Citroen has for a long time been known for being innovative, and for keeping up with the latest fashion trends when it comes to their cars, and this is true of their Citroen C3. But this hasn’t always been the case when it comes to their smaller cars. Their supermini’s have never quite been blessed with the kind of ingenuity and ambition that has been reserved for their bigger models, with the Saxo, a popular car throughout the nineties, nothing more than a renamed Peugeot 106, and the first generation C3 bland and forgettable. But all that might be about to change.
The Citroen C3 brings Citroen’s supermini’s into the 21st century with a focus on efficiency, and with a dash of innovation that’s probably as much as you can afford a practical, family-focused supermini. It’s sleeker, comes with a range of 3 cylinder pure-tech engines, puts purpose before sporty pretensions and is as comfortable and affordable as you’d want. Let’s find out more.
Most supermini consumers will probably admit to not buying smaller cars so that they can thrash them around the place as though they’re in a rally car competing with backwoods brawlers. Unlike what the magazine scribes might write, supermini consumers actually prefer cars that ride smoothly, flowing neatly and beautifully from corner to corner with unfazed motion. Which is actually what small French cars have always been able to do. Except, perhaps, the Citroen C3 M1.
The Citroen C3 is a different story, however. It does everything you’d expect a small French car to do, strolling around unearthly British roads with a smoothness and contentedness that makes driving a wistful dream. Perfect. This huge improvement on the MK1 is largely down to the enhanced anti-roll bar rates, as well as an improvement of 20% in the damping rates. This means the new Citroen C3 won’t bellow and roll stubbornly, but will instead offer a much tauter drive. This will certainly be music to Citroen fans’ ears, with even the critics being unanimously positive, Citroen C3 Picasso reviews in particular coming in with a plethora of praise.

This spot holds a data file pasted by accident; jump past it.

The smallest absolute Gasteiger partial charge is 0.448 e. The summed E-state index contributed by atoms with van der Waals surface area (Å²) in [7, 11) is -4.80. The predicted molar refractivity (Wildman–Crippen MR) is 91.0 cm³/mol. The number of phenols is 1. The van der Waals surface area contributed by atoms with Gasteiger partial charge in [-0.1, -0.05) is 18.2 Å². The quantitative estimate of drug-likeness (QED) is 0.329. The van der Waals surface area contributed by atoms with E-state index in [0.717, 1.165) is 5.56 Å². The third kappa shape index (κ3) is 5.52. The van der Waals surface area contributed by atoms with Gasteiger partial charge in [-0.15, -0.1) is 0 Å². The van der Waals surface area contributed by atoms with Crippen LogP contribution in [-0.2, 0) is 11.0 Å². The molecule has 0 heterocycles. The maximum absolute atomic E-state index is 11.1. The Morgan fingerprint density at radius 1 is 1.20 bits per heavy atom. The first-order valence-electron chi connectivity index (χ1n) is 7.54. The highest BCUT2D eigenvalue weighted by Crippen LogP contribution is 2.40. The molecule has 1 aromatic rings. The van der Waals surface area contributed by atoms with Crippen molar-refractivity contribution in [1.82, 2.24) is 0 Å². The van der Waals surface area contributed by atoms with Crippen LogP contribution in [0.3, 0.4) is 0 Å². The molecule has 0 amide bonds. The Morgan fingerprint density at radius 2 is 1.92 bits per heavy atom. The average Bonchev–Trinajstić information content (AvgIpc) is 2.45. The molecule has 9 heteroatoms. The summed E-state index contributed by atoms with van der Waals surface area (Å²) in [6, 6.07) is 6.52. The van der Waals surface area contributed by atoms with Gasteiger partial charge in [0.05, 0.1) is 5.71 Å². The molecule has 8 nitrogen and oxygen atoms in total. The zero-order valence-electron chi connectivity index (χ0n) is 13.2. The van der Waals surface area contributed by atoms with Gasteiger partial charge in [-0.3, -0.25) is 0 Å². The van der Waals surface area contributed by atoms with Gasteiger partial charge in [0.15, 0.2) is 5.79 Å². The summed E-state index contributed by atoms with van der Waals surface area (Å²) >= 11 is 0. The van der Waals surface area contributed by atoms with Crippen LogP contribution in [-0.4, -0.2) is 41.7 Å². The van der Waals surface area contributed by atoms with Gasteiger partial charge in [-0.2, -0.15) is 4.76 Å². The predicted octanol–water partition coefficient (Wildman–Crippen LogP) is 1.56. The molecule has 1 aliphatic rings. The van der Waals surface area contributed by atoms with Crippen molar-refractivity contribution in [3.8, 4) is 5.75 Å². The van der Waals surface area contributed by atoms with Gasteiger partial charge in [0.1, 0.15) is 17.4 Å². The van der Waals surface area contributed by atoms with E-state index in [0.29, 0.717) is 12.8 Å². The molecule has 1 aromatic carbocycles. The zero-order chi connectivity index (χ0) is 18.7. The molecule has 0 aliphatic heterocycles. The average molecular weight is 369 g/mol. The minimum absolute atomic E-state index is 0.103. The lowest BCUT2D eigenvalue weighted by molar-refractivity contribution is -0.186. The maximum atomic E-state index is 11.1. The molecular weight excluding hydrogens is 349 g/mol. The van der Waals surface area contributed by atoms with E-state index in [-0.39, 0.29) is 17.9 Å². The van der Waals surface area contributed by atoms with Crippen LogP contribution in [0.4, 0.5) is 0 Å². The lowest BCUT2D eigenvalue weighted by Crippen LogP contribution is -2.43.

The car doesn’t do brilliantly in the speed stakes, but does now come with 3 cylinder petrol engines that will appeal to green-minded drivers. The 1.0 litre 68 bhp variant can reach 62 mph in 14.2 seconds from rest, whilst the more popular 1.2 litre bhp version can reach 62 mph in 12.3 seconds en route to a top speed of a respectable 108 mph. The Citroen C3 AirDream manages 83.1 mpg, with most Citroen C3 mpg figures being good.
Comfort Before Dynamism
The Citroen C3 is competing with the Ford Fiesta in the supermini sector, which is the dominant force. But where the Fiesta offers a more dynamic, compelling look, despite their similar sizes (which are pretty much identical) the Citroen C3 goes for a more refined, laid-back look that appeals to more, well, refined, laid-back consumers. This is helped by a focus on a short bonnet, an arcing roof line, a comfortable cabin, and side windows which are lower than the bonnet line. This isn’t to suggest that there’s an absence of style, with the French brand adding a double chevron grill, fashionable LED daytime running lights, as well as cool reflectors attached to the bumper that really give it a stylish, contemporary look.
One of the most glaring embellishments you’ll notice once you get behind the wheel is the optional addition of a neat panoramic zenith windscreen. Whereas the normal angle of vision in a cabin is a mere 28 degrees, once you push the sun visor up in the C3, this increases to an incredible 108 degrees. It really adds to the airy, spacious dynamics. This spaciousness is extended to the boot, where the 300 litre capacity is actually a tenth bigger than the Ford Fiesta’s. Indeed, you won’t actually believe that there’s any difference in size between the C3’s boot and that of a Focus.
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He’d one day like to own a Tesla, and still holds a candle for the Ford Capri.
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